On the surface, it sounds exciting: Oxford University biologist Andrew Parker has authored The Genesis Enigma: Why The Bible Is Scientifically Accurate, which “claims the story of Genesis matches the history of the universe so accurately it could only have been written with divine intervention,” Metro reports. Yet after digging only a little deeper, Parker’s ideas seem worthless.
After digging only a little deeper, Parker’s ideas seem worthless.
In an interview with Metro, Parker explained his basic idea: “Not only is the sequence of events in Genesis scientifically correct but some of the events themselves are really quite precise, which would have been impossible for a human to know at that time. You have to conclude that either the author made extremely lucky guesses or something strange was going on: divine inspiration.”
Yet Parker’s version of Genesis reads quite differently than ours; no surprise, since he told Metro, “Creationism is totally unfounded. It is as dangerous as fundamentalism in other religions.” (Though we’re at a loss to recall the last act of young-earth creation terrorism.)
But we have pointed out frequently in the past, the order of events of evolutionary history are at odds with the order of events given by Genesis at several points. For example, Genesis very explicitly claims that the earth existed before the sun and stars, and that flying creatures (birds, bats, pterosaurs, etc.) existed before land animals. Unsurprisingly, Parker has to twist the text to get it to fit his ideas. For instance, he claims God’s command “Let there be lights in the firmament of the heavens” actually refers to the evolution of the eye. It’s eisegesis in the extreme; yet the Mail reported last month that, according to Parker, “the ancient Hebrew writers of the Book of Genesis knew all about evolution—3,000 years before Darwin.” Mail reporter Christopher Hart writes:
On the third day, we are told: “God said, ‘Let the earth bring forth grass, the herb yielding seed, and the fruit tree yielding fruit after his kind, whose seed is in itself, upon the earth: and it was so.’” Now factually speaking, grass didn’t evolve until much later. . . . [S]ince grass did not in fact evolve until much later, a sternly literal-minded scientist would declare the Bible wrong . . . .
But wait a minute, says Parker. If you take “grass, herb, and tree” to mean photosynthesizing life in general, then this is, once again, spot on. The very life forms on earth were single-celled bacteria, but the first truly viable bacteria were the “cyanobacteria”—those that had learned to photosynthesize. As a result, they began to expire oxygen, creating an atmosphere that could go on to support more and more life. They were the key to life on earth.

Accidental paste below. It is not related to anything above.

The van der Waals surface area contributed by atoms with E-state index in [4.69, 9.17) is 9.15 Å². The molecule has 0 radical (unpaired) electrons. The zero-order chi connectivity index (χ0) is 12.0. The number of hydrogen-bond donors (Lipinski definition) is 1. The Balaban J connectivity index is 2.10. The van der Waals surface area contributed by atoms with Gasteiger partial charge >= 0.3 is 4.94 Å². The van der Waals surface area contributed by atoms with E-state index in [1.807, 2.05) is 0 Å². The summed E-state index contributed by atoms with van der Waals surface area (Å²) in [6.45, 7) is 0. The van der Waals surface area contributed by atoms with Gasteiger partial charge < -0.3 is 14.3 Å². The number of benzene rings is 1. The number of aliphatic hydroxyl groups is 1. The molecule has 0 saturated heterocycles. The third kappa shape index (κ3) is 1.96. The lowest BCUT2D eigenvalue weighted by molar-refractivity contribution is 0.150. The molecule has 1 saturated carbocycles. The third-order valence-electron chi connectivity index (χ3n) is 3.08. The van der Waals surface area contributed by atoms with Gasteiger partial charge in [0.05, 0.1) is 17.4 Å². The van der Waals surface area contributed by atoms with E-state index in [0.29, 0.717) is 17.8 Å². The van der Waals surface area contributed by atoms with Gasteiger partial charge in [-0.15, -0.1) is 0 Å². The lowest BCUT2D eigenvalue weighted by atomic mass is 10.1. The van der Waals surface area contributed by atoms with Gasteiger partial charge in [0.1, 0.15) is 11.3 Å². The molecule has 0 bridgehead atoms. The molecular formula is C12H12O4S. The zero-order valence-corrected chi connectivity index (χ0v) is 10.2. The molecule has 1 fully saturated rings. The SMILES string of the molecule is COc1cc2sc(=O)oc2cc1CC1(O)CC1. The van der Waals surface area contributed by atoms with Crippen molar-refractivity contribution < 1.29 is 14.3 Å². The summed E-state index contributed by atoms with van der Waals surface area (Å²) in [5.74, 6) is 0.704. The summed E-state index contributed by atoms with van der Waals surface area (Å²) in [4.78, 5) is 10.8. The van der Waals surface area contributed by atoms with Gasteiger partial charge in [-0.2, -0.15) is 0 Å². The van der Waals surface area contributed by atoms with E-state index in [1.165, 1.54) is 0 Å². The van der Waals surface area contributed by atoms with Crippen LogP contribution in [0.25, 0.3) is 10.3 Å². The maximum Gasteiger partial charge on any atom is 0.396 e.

Parker then adds in a bit of “chronological snobbery” to try to further justify his ideas, telling the Mail, “The ancient Israelites would have been oblivious to any single-celled life form, let alone cyanobacteria.” Likewise, Metro asks Parker, “In Genesis, God creates the earth in six days, makes man out of dust and there’s no mention of the Big Bang. If it was written with God’s help, why is so much wrong [from an evolutionary standpoint]?” But Parker answers, “It’s the authors adding their artistic interpretation, shoehorning the facts into the type of story people would be able to understand.”
But the Metro interview easily reveals a chink in Parker’s model, asking him: “You say the second ‘Let there be light[s] . . .’ refers to the evolution of the eye but you edited out the rest of the line, which clearly refers to the sun, moon and stars. There’s no mention in Genesis of the evolution of the eye.” Parker answered, “Um, OK. I’ll probably have a look at this in more detail again. The first page of the Bible doesn’t spell out the eye but it doesn’t spell out any of the science in detail.”
Parker’s interpretation ignores its fundamental problem of death before sin.
In reality, Parker is so loose with his interpretation—and so readily reads into Genesis 1 what already believes (e.g., millions of years, the big bang, the evolution of the eye, cyanobacteria)—that we may as well read in cryonics into the Resurrection account. Furthermore, Parker’s interpretation ignores its fundamental problem of death before sin.
Also frustrating is Hart, who declares, “There is no doubt that literal-minded creationists do a disservice to the triumphant achievements of modern science, and to the beauty and poetry of the Bible. Evolution is taking place around us all the time. It’s why the MRSA superbug has become so dangerously immune to antibiotics, why the race is on to beat the swine flu virus.” Not only is it clear that Hart does not know what creationists actually believe or argue; he also begs his own question, since we do not agree that Genesis 1 is (figurative) poetry.
Our guess is that Parker’s strange variation on one of the more popular creation compromises will never make it out of the dustbin of history. Genesis needs no reinterpretation to “fit” science because true science confirms Genesis!
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